Wisconsin Rep. Paul Ryan (R) made strides toward putting a softer face on his regimen of budgetary reforms in the face of liberal critics, who say it is especially conservative and victimizes the poor.
Ryan delivered his major fiscal policy address at Georgetown University, where he defended his budget roadmap in the context of his own Catholic faith.
"The overarching to threat to our whole society today is the exploding federal debt. The Holy Father himself, Pope Benedict, has charged governments, communities and individuals running up high debt levels are 'living at the expense of future generations and living in untruth.'" Ryan said.
The Ryan budget has weathered criticism from the U.S. Conference of Catholic Bishops and Catholic lay people for its cuts to social programs, in conflict with the church's social justice teachings. A small group of protesters from the liberal group Catholics United gathered outside the venue for Ryan's speech at Georgetown, which is affiliated with the Catholic Church.
Citing the principle of subsidiarity, Ryan went on to say that smaller, more localized government is better able to serve the needy than federal bureaucrats. At times Ryan seemed to echo Mitt Romney's language on the president's "government-centered society" versus his vision of an "opportunity society."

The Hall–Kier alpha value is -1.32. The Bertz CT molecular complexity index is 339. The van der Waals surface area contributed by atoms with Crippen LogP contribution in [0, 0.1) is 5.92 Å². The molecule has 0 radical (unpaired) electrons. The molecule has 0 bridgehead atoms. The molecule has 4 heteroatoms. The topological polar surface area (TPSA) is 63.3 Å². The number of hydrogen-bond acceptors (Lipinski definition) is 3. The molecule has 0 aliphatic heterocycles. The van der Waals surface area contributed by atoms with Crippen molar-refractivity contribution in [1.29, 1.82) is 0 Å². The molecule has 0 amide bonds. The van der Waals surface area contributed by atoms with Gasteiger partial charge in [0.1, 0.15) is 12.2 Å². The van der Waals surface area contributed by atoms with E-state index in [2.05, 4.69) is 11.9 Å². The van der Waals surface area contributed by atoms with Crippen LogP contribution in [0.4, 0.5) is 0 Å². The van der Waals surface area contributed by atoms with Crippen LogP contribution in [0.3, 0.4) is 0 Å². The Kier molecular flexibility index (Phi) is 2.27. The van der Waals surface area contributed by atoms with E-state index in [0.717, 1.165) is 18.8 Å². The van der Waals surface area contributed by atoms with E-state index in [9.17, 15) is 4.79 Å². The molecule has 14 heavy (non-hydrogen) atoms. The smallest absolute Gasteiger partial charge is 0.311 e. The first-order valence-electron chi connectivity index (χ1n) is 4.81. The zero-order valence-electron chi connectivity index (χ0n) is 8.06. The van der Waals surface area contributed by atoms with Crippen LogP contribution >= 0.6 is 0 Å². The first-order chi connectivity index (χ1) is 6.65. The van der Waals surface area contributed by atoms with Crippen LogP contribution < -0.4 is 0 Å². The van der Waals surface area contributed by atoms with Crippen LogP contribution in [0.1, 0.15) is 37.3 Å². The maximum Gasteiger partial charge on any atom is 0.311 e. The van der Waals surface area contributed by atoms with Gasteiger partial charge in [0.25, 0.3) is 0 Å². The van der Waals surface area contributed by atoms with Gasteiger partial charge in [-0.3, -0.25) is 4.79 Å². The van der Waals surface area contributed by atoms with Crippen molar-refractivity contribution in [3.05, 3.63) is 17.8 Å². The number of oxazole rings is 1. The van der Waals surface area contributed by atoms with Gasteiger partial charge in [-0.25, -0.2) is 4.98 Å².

The speech attracted considerable attention because of Ryan's role as a highly-speculated possible running mate for Romney this November. In a question-and-answer session following the speech, Ryan would not dismiss the possibility of serving as Romney's vice presidential nominee, but said he was "content with my job" and didn't want to deal in "hypotheticals."
Democrats have been eager to make Ryan's budget proposals the last two years, especially should the Wisconsin Republican join the national ticket. They accused Ryan's plan of ending Medicare as most Americans have come to know it, and have gotten a degree of political traction from that attack.
To that end, Ryan's speech Thursday was partly directed toward couching his plan in a post-partisan aura. He made strides toward emphasizing fairness and economic mobility.
"Pro-growth tax reform, by lowering rates for all Americans while closing loopholes that primarily benefit the well off, can eliminate unfairness in the tax code and ensure a level playing field for all," he said.
And at another point, Ryan sought to cast off the shackles of part affiliation. "These principles are not exclusive to one party," he said, referring to the concept of American exceptionalism, which GOP presidential candidates have stressed on the campaign trail this spring.